UNCERTAINTY PREVAILS ON WHAT REALLY CONSTITUES HIGH CARBON STOCKS FOR LAND THAT WILL NOT BE ALLOWED FOR OIL PALM CULTIVATION
Forests form about 30% of the world’s land area. They carry out very important ecological functions in the world, one of which is to remove carbon dioxide from the atmosphere and replace it with oxygen. Forests are , thus, huge carbon sinks.
Forests are not evenly distributed throughout the world. Besides, they also have varying amounts of biomass. The tropical forests have the highest biomass due to the ambient climatic conditions of high rainfall and long sunshine hours, which favour plant growth. As such, tropical rainforests have always fascinated scientists and writers due to the rich diversity of flora and fauna.
While the major carbon stock of forests is present above ground, peat soils have high carbon stocks below ground. There is great concern that carbon dioxide will be released into the atmosphere when forests and peatland are cleared for cultivation as this will lead to climate change.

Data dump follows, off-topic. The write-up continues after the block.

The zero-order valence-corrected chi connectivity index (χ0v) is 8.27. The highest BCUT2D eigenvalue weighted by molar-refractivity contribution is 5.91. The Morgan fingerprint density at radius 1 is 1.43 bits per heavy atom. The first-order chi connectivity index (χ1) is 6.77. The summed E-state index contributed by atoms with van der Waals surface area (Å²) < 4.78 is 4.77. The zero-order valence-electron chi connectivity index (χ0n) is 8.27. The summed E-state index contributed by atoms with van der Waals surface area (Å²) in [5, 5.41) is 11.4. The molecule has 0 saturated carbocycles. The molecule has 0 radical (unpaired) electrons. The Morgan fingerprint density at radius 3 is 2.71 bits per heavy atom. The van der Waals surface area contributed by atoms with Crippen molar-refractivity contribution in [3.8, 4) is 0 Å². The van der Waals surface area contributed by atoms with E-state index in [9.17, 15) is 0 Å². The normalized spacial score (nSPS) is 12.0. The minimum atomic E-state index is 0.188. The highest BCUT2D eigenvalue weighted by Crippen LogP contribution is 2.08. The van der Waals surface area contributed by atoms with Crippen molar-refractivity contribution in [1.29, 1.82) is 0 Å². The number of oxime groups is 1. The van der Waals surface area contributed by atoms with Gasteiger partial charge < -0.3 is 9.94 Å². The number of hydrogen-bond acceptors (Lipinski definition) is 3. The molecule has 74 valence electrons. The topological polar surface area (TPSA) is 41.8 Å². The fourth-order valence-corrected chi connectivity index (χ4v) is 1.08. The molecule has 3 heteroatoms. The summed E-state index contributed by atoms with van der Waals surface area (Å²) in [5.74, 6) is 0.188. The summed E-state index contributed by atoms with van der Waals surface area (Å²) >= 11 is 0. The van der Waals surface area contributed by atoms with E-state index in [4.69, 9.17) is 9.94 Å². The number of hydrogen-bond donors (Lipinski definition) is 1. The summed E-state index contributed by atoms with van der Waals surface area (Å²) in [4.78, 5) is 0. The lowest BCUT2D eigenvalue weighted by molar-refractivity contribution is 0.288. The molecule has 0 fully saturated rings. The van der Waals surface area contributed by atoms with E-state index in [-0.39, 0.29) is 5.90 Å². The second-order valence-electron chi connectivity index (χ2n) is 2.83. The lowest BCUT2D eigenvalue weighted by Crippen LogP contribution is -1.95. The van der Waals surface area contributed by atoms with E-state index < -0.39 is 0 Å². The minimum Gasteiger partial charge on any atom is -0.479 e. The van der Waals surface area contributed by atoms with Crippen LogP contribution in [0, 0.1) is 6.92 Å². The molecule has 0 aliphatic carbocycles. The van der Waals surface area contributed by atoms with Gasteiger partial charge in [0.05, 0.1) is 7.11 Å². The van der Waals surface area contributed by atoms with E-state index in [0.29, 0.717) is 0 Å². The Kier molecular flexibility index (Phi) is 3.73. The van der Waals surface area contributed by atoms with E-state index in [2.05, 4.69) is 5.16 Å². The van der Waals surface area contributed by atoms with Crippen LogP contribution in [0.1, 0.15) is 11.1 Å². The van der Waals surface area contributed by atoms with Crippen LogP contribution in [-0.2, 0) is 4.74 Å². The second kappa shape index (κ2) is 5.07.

Five major oil palm growers (Sime Darby Plantation, IOI Corporation Bhd, Kuala Lumpur Kepong Bhd, Asian Agri and Musim Mas Group) together with Cargill and Unilever are signatories to the Sustainable Palm Oil Manifesto or SPOM in short. The manifesto calls for no deforestation in High Carbon Stock (HCS) forest areas, creating traceable and transparent supply chains, and protecting peatlands. These companies together with Wilmar International Limited and IDH (also known as Sustainable Trade Initiative) funded a study called High Carbon Stock (HCS) Science Study (www.carbonstockstudy.com) to determine what constitutes high carbon stock land.
The HCS Science Study released its draft Synthesis report for public consultation in June 2015. The public consultation ended on 31st July 2015.
MPOC found that uncertainty still prevails on the reality of the definition and delineation of land with high carbon stocks that will be barred for oil palm cultivation. To read the full submission of MPOC, click here.